Influencer Daily

Creating A Community Through Social Media Groups to Help Remote Workers Connect

Remote work has changed radically over the past decade, especially in the last few years. Prior to this, remote jobs were the unicorns of the working world — nearly impossible to find and, if found, exceedingly rare that it wasn’t a scam. 

The number of people working remotely in the US has tripled in the past few years, with 16% of all global companies now operating entirely remotely. This growth has led to companies needing to develop ways for remote staff to connect with one another and make cohesive team collaboration a priority, regardless of where their employees may live. 

One remote company that has made social media connection a priority is Cyberbacker, which provides administrative support services to companies worldwide. Cyberbacker’s Vice President of Social Media Marketing, Joarra Solis, has made social media groups the forefront of her remote worker community building. 

“We immediately recognized how important and engaging community groups are because engagement and interaction work on both ends,” says Solis. She has not only utilized social media groups to connect remote workers already with Cyberbacker, but also to reach out to potential new hires. “Ultimately, Facebook groups have become a goldmine of leads for us.”

The risk of disconnection

Having remote workers offers companies a large amount of flexibility and productivity from talent from all over the world. The primary drawback, however, is the risk of disconnection between remote employees. Meeting via Zoom, for instance, won’t provide the same level of camaraderie that many in-office teams experience. 

Since the advent of social media, people have met lifelong friends, reconnected with family, and even met spouses over platforms like Facebook and Twitter. The ability to create groups, message, share photos and videos, and form meaningful connections with others — no matter where they may be — is truly remarkable. 

As Solis explains, companies can use social media to their advantage to engage with their target clients and customers and connect their remote teams, helping them feel less disconnected from the workplace. One study discovered that over 70% of remote workers felt some level of disconnect from their workplace, which can lead to less-than-ideal job satisfaction, a drop in productivity, or problems with retention. 

Motivation starts with recognition

Employee recognition is foundational for motivated teams. Cyberbacker regularly gives “shout-outs” to its loyal remote Cyberbackers on their social media pages. 

“This kind of public recognition goes a long way in making employees feel valued and appreciated for their hard work,” says Solis. “It also helps employees feel seen in a remote work situation where, at times, they may feel isolated.” 

Team members can be recognized personally or on a broader scale via social media channels. Studies show companies that prioritize employee recognition see far less turnover than those that don’t. Teams who scored in the top 20% of recognition engagement with their employees experienced 59% fewer turnovers.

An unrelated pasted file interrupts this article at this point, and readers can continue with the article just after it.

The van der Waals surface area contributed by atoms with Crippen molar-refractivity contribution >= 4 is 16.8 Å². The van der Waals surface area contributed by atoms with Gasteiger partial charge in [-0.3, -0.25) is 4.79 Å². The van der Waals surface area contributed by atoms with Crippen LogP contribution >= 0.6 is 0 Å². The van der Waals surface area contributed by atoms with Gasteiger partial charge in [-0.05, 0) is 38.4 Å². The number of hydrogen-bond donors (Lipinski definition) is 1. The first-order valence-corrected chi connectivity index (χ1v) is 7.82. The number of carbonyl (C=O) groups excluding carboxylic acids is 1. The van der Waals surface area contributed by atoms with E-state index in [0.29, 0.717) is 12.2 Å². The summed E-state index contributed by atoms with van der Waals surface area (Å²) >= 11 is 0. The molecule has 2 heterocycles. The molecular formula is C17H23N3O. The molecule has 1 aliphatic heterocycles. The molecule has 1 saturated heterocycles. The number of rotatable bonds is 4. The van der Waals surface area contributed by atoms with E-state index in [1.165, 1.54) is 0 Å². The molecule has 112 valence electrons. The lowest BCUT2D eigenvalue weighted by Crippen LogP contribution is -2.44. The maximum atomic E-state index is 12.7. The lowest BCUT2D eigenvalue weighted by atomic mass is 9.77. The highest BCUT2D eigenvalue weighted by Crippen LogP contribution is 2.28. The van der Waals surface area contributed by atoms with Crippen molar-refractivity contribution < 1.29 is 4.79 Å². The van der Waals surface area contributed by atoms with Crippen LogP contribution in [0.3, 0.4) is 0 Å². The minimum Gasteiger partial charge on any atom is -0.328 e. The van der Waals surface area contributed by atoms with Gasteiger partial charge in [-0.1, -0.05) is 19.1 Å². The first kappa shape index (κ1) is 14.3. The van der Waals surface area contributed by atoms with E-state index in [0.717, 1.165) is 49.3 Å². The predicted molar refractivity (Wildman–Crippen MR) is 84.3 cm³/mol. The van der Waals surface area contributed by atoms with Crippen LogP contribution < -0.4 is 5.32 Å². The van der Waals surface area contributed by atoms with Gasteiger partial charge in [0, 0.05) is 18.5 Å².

Groups for team members 

The options for groups — especially private groups — on platforms such as Facebook and LinkedIn are an excellent resource for remote employees to socialize with one another. Groups can be divided by departments or formed for the entire company, if it is a smaller size. 

“Through private groups, employees can get to know one other outside of the lens of the workplace,” Solis says. “B2B groups through LinkedIn can also connect remote employees with employees from other businesses, though leaders may want to survey their employees to see what platforms they are most likely to use before creating these groups.” 

Other programs, such as Workplace from Meta, provide all-in-one communication and sharing options for remote teams.

Social media engagement for employees 

Getting your employees involved in social media outreach for the business can be a great way to make them feel part of the team. Tagging team members on Instagram posts when they do something remarkable, sharing triumphs or personal good news on Facebook profiles, or allowing team members to create YouTube or TikTok content for the company are great ways to get them involved and connect them over social media.

Rules and regulations 

Even though social media is a great tool for connecting remote workers, there still need to be guidelines set by leadership for social media use within the company. For example, there should be clear rules on what can be shared on public forums. Any social media policy should be communicated to the team as a whole and applied to every employee — remote or otherwise. It can be easy to overshare on social media, and workers should be encouraged to keep separate work and personal accounts on specific platforms. 

Remote workers can benefit greatly from social media engagement with their fellow employees. This can help them feel more connected to the business and their team, as well as provide ways to share information in real-time. 

Social media has changed how the world communicates, and the workforce is no exception. As more people venture into remote work, harnessing the benefits and power of social media communication can help companies feel more connected. 


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